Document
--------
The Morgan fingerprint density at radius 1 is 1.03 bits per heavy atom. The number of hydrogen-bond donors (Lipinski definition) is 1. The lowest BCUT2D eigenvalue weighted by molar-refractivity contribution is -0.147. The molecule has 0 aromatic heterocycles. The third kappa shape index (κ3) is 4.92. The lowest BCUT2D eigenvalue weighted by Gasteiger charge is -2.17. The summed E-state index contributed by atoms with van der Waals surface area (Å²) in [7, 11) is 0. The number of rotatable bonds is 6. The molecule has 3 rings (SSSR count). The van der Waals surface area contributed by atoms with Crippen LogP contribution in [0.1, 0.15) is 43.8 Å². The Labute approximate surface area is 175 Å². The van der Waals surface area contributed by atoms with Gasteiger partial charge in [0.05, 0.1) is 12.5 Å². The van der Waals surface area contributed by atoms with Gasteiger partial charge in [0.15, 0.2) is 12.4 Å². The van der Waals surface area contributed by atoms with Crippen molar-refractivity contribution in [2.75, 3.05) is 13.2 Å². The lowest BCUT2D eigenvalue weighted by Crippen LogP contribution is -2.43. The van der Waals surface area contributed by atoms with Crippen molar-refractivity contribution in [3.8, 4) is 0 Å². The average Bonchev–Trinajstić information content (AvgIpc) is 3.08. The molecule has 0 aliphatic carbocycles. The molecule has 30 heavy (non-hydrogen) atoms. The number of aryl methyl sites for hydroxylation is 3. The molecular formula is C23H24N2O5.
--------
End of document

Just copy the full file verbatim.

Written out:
The Morgan fingerprint density at radius 1 is 1.03 bits per heavy atom. The number of hydrogen-bond donors (Lipinski definition) is 1. The lowest BCUT2D eigenvalue weighted by molar-refractivity contribution is -0.147. The molecule has 0 aromatic heterocycles. The third kappa shape index (κ3) is 4.92. The lowest BCUT2D eigenvalue weighted by Gasteiger charge is -2.17. The summed E-state index contributed by atoms with van der Waals surface area (Å²) in [7, 11) is 0. The number of rotatable bonds is 6. The molecule has 3 rings (SSSR count). The van der Waals surface area contributed by atoms with Crippen LogP contribution in [0.1, 0.15) is 43.8 Å². The Labute approximate surface area is 175 Å². The van der Waals surface area contributed by atoms with Gasteiger partial charge in [0.05, 0.1) is 12.5 Å². The van der Waals surface area contributed by atoms with Gasteiger partial charge in [0.15, 0.2) is 12.4 Å². The van der Waals surface area contributed by atoms with Crippen molar-refractivity contribution in [2.75, 3.05) is 13.2 Å². The lowest BCUT2D eigenvalue weighted by Crippen LogP contribution is -2.43. The van der Waals surface area contributed by atoms with Crippen molar-refractivity contribution in [3.8, 4) is 0 Å². The average Bonchev–Trinajstić information content (AvgIpc) is 3.08. The molecule has 0 aliphatic carbocycles. The molecule has 30 heavy (non-hydrogen) atoms. The number of aryl methyl sites for hydroxylation is 3. The molecular formula is C23H24N2O5.